Our prime minister did not lie. She broke a promise, a promise which, in hindsight, she shouldn’t have made. But politicians do that often, and will continue to do so. Sometimes it is the only responsible thing to do.

Julia Gillard, while working in a minority government for the welfare of the nation, has been the object of constant and vicious abuse, heaped on her like no other before her. How about a focus on policy, on substance, on the common good and a fair-go for all, on the Australian community and its future – on Gonski and education, on the NBN, the National Disability Insurance Scheme, the scourge of gambling, on refugees and their honourable treatment, on jobs and the economy, on a proper taxation regime, balanced and fair, on regulation of the mass media to make it more responsible and sensitive to the truth. Let’s lift our game out of the gutter, give our prime minister the credit and the respect she deserves, insist on the truth being spoken and reported, the whole truth and not just the trite one-liners, ignore the smartly crafted but empty slogans and begin to reflect on who can we entrust the future of our country to. Get the bottom-feeders out of Parliament, off the radio, out of the newspapers and the army and give us all a blast of clean air.

As for me, the recent events have only gone to demonstrate how strong and classy our prime minister really is.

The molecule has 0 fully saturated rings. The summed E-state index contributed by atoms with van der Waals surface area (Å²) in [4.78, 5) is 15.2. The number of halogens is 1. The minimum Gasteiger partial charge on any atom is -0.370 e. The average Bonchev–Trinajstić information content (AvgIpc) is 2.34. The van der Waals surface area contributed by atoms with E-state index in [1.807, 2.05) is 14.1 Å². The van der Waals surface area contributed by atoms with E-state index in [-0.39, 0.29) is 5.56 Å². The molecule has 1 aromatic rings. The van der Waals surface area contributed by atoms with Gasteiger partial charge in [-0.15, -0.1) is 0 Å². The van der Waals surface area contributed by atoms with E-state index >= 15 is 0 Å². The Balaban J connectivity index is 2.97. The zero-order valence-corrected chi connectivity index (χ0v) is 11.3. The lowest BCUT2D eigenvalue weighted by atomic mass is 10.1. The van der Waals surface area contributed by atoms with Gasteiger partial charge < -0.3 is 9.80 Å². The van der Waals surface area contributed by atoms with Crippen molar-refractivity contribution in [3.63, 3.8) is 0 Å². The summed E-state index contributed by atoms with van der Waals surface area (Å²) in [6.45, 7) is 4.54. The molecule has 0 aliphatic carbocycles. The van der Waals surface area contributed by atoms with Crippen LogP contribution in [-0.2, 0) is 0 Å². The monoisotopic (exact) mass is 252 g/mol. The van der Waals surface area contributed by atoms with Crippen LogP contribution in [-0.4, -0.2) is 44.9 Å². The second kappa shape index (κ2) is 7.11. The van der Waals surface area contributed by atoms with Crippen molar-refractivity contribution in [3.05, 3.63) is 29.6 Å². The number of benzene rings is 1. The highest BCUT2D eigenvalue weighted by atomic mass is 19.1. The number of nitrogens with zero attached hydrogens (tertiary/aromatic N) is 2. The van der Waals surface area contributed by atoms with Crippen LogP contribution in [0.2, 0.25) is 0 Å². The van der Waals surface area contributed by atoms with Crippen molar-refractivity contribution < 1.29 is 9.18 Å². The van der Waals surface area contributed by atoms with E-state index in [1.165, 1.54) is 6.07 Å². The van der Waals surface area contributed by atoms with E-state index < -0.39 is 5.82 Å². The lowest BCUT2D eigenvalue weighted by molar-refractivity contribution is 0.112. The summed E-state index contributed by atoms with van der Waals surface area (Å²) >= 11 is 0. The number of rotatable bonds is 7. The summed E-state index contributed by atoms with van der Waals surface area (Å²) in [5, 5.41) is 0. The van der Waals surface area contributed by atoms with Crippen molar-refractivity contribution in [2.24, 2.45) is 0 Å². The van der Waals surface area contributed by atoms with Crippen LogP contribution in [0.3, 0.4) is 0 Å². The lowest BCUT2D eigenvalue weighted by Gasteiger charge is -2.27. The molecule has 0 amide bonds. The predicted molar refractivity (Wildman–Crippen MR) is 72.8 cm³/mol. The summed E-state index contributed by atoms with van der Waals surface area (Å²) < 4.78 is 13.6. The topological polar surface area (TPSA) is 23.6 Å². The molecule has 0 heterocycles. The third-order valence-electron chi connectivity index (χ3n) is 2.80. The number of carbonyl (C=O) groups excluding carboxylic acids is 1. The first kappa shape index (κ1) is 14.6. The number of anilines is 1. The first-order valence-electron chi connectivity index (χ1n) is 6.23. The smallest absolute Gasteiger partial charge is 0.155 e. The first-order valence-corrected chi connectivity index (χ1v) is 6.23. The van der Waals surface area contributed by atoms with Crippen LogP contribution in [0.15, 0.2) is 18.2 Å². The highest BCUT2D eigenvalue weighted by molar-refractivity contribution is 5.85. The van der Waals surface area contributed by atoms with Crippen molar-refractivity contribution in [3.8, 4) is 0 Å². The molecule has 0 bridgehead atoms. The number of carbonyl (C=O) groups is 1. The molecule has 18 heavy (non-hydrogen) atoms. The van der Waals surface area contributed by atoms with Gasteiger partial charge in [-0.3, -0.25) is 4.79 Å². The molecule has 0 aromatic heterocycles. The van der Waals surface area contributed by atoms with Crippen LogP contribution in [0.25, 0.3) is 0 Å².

Chris Geraghty

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2 Responses to Our Prime Minister, Julia Gillard, deserves respect. Guest blogger: Chris Geraghty

  1. Helen Anita Mason says:

    They have been out to get her, Tony Abbott and his acolytes and male members of her own party, but she will come through because more people will write and speak about what should be obvious, and disclose all the tricks of the trade. These are that rudeness directed to her as prime minister occurs because she deserves it, that a wish for fairness is class envy, and that any bad behaviour admitted to is not their bad behaviour alone- it is everyone’s bad behaviour. Apparently the coalition decide what women can talk about together. Abortion cannot be mentioned, only Tony Abbott can have an opinion on this. I have been reading The Australian. Your article helps me recover my faith that there is fairness after all.